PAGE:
Help with test results - not Hashimoto's?

Hi all,

I've been hypothyroid for 10 years and take 100 micrograms of Levothyroxine per day. However, like so many others on this site, I still continue to experience symptoms of an under-active thyroid. After recent research I wanted to check my T3 levels, since my GP refused to give me the test, I paid for a Medicheck home test. I have just received my results:

TSH: 2.24 mIU/L (0.27 - 4.20 )

FREE THYROXINE: 17.4 pmol/L (12.00 - 22.00)

TOTAL THYROXINE(T4): 124.0 nmol/L (59.00 - 154.00)

FREE T3: 4.42 pmol/L (3.10 - 6.80)

THYROGLOBULIN ANTIBODY: <10 IU/mL (0.00 - 115.00)

THYROID PEROXIDASE ANTIBODIES: <9.0 IU/mL (0.00 - 34.00)

The doctor's comments were:

"Your thyroid stimulating hormone is in the upper half of the normal range. Some people who are taking thyroxine feel better when their thyroid stimulating hormone is maintained in the lower half of the normal range. If you are experiencing symptoms of an underactive thyroid (tiredness, weight gain, mood problems, hair/skin problems) then I recommend that you discuss this result further with your GP. Your T3 and thyroxine are within normal limits.

Your antibody levels are within normal limits and so an autoimmune condition of the thyroid is not detected."

So it looks like my T3 and T4 are ok. But the part which really surprised me was that the doctor says my condition is not autoimmune. None of my GPs have ever told me what sort of hypothyroidism I have, as far as I know, my antibodies have never been tested before. However, I always presumed that I had Hashimoto's since this is the most common form, there is a family history of hypothyroidism, I have no other medical conditions and I lead a healthy lifestyle.

If I don't have Hashimoto's then what is causing my hypothyroidism? I'm worried that there could be an underlying cause which hasn't been addressed for 10 years, or perhaps I've just had genetic bad luck.

Thanks in advance!

Sarah

3 Replies

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  • Can you get GP to test vitamin D, folate. Ferritin and B12

    If you have been reading this site you will know these are often too low and stop Thyroid hormones working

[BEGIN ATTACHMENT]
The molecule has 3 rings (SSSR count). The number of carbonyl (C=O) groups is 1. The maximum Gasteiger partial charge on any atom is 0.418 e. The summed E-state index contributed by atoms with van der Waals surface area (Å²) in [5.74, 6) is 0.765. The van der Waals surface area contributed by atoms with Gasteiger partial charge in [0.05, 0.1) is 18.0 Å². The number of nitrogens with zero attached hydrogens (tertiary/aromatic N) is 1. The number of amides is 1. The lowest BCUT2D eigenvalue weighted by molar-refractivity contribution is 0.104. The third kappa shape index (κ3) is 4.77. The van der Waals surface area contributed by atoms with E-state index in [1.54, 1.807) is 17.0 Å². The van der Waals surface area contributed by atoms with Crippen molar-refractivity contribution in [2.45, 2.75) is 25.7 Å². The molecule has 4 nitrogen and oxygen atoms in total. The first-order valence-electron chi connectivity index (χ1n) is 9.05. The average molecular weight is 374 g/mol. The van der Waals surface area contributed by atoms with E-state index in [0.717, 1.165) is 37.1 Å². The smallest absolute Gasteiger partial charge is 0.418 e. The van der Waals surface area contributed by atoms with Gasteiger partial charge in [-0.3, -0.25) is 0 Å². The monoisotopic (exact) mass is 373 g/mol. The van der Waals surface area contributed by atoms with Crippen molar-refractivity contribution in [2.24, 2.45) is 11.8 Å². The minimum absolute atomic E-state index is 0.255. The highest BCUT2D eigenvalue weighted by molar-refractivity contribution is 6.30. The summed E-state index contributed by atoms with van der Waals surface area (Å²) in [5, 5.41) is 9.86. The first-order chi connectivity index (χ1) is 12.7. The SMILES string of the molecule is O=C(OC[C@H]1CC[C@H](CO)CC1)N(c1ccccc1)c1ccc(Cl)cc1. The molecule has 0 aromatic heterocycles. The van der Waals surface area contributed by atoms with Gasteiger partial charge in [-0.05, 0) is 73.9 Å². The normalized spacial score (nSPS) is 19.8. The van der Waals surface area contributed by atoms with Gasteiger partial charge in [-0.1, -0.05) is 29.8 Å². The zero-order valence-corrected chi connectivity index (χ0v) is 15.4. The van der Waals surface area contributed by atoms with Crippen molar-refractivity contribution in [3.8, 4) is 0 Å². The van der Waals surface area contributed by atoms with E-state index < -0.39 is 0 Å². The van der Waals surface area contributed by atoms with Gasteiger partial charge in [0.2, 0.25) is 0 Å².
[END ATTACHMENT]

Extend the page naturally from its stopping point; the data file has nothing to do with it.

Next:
Otherwise private testing is only option- that’s why the thyroid plus vitamin test is most popular

    Other options

    Increase in T4 - 25mcgs

    DIO2 gene test

    Try gluten free diet anyway

    Improve gut - look at low stomach acid, probiotics, bone broth etc

  • Smayo1990,

    90% of hypothyroidism is caused by Hashimoto's but the other 10% is due to thyroidectomy, RAI ablatement, central hypothyroidism caused by pituitary or hypothalmic dysfunction, or is idiopathic (unknown caused).

    TSH 2.24 is a little high and although FT4 and FT3 are within normal range there is scope to increase dose and raise them without going over range.

    The goal of Levothyroxine is to restore the patient to euthyroid status. For most patients that will be when TSH is 0.27 - 1.0 with FT4 in the upper range. FT4 needs to be in the upper range in order that sufficient T3 is converted. Read Treatment Options in thyroiduk.org.uk/tuk/about_... Email louise.roberts@thyroiduk.org if you would like a copy of the Pulse article to show your GP.

  • smayo1990

    If I don't have Hashimoto's then what is causing my hypothyroidism?

    Who knows, maybe you've got a lazy thyroid, it just decided it didn't want to play any more. Just because Hashi's is the commonest form of hypothyroidism doesn't mean we all have to have it, I think it's responsible for about 85% or something like that. That leaves a lot of us being hypo for another reason.

    I've been Hypo for about 43 years, they told you even less back then than they do now, and there was no internet and no way of getting any information to help yourself. I don't have Hashis (had enough negative antibody tests to tell me that) but one of the reasons you can become hypo is following the birth of a child which I put mine down to as I started symptoms a few months after my second baby's birth or it could be that I lived in the first area to have flouride added to the water in 1964 and 10 years later I started having symptoms. My mother also did at a later date, as did my sister-in-law. Flouride is toxic to the thyroid (it used to be used to control overactive thyroid), so if you live in an area where water is artificially flouridated there is another reason.

    In his book Your Thyroid and How to Keep it Healthy, Dr Peatfield discusses many reasons for hypothyroidism such as the environment and toxins attacking our thyroid (eg flouride) then there's glandular fever, Epstein Barr Virus, major trauma, whiplash injury, even surgery and he mentions in particular gall bladder removal, hysterectomy, sterilisation, D&C, termination, tonsillectomy (ooh, I had that aged 5). So there are lots of reasons and I honestly don't think it's worth spending time and emotion trying to find the reason if it's not already clear.

    **

    As for your test results

    TSH: 2.24 mIU/L (0.27 - 4.20 )

    FREE THYROXINE: 17.4 pmol/L (12.00 - 22.00)

    TOTAL THYROXINE(T4): 124.0 nmol/L (59.00 - 154.00)

    FREE T3: 4.42 pmol/L (3.10 - 6.80)

    even though you have a decent total T4, your FT4 is just slightly over half way through it's range and your FT3 is low in range. Your TSH is far too high for a treated hypo patient. You need an increase in your Levo. The aim of a treated hypo patient generally is for TSH to be 1 or below or wherever it needs to be for FT4 and FT3 to be in the upper part of their respective reference ranges when on Levo.

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